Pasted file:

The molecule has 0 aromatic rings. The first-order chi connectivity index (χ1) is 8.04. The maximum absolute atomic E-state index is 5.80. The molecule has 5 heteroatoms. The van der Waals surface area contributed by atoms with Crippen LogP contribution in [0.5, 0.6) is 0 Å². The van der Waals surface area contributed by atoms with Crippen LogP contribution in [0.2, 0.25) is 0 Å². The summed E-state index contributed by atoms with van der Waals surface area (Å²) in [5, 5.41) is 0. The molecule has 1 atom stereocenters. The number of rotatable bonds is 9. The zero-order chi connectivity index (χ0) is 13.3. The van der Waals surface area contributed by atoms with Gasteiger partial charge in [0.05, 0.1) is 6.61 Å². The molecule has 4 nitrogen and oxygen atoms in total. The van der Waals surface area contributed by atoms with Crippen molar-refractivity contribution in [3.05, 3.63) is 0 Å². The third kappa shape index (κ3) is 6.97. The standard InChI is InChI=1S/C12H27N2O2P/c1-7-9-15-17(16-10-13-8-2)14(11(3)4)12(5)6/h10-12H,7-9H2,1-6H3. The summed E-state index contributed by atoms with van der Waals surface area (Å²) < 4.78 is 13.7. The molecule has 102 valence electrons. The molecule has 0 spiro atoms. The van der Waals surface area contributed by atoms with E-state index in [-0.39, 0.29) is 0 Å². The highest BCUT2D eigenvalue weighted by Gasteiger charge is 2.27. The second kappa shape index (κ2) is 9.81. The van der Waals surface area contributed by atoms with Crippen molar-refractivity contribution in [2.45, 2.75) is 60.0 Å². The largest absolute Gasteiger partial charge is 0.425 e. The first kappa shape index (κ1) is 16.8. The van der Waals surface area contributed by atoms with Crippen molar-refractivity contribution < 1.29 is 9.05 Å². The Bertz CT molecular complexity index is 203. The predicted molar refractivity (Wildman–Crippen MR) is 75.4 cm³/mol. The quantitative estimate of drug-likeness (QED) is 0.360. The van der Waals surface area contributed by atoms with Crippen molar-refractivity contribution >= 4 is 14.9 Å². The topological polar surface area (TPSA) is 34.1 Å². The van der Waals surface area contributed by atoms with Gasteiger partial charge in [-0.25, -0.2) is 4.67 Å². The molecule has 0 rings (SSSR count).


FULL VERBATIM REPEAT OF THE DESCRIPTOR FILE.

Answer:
The molecule has 0 aromatic rings. The first-order chi connectivity index (χ1) is 8.04. The maximum absolute atomic E-state index is 5.80. The molecule has 5 heteroatoms. The van der Waals surface area contributed by atoms with Crippen LogP contribution in [0.5, 0.6) is 0 Å². The van der Waals surface area contributed by atoms with Crippen LogP contribution in [0.2, 0.25) is 0 Å². The summed E-state index contributed by atoms with van der Waals surface area (Å²) in [5, 5.41) is 0. The molecule has 1 atom stereocenters. The number of rotatable bonds is 9. The zero-order chi connectivity index (χ0) is 13.3. The van der Waals surface area contributed by atoms with Gasteiger partial charge in [0.05, 0.1) is 6.61 Å². The molecule has 4 nitrogen and oxygen atoms in total. The van der Waals surface area contributed by atoms with Crippen molar-refractivity contribution in [3.05, 3.63) is 0 Å². The third kappa shape index (κ3) is 6.97. The standard InChI is InChI=1S/C12H27N2O2P/c1-7-9-15-17(16-10-13-8-2)14(11(3)4)12(5)6/h10-12H,7-9H2,1-6H3. The summed E-state index contributed by atoms with van der Waals surface area (Å²) < 4.78 is 13.7. The molecule has 102 valence electrons. The molecule has 0 spiro atoms. The van der Waals surface area contributed by atoms with E-state index in [-0.39, 0.29) is 0 Å². The highest BCUT2D eigenvalue weighted by Gasteiger charge is 2.27. The second kappa shape index (κ2) is 9.81. The van der Waals surface area contributed by atoms with Crippen molar-refractivity contribution in [2.45, 2.75) is 60.0 Å². The largest absolute Gasteiger partial charge is 0.425 e. The first kappa shape index (κ1) is 16.8. The van der Waals surface area contributed by atoms with Crippen molar-refractivity contribution < 1.29 is 9.05 Å². The Bertz CT molecular complexity index is 203. The predicted molar refractivity (Wildman–Crippen MR) is 75.4 cm³/mol. The quantitative estimate of drug-likeness (QED) is 0.360. The van der Waals surface area contributed by atoms with Crippen molar-refractivity contribution >= 4 is 14.9 Å². The topological polar surface area (TPSA) is 34.1 Å². The van der Waals surface area contributed by atoms with Gasteiger partial charge in [-0.25, -0.2) is 4.67 Å². The molecule has 0 rings (SSSR count).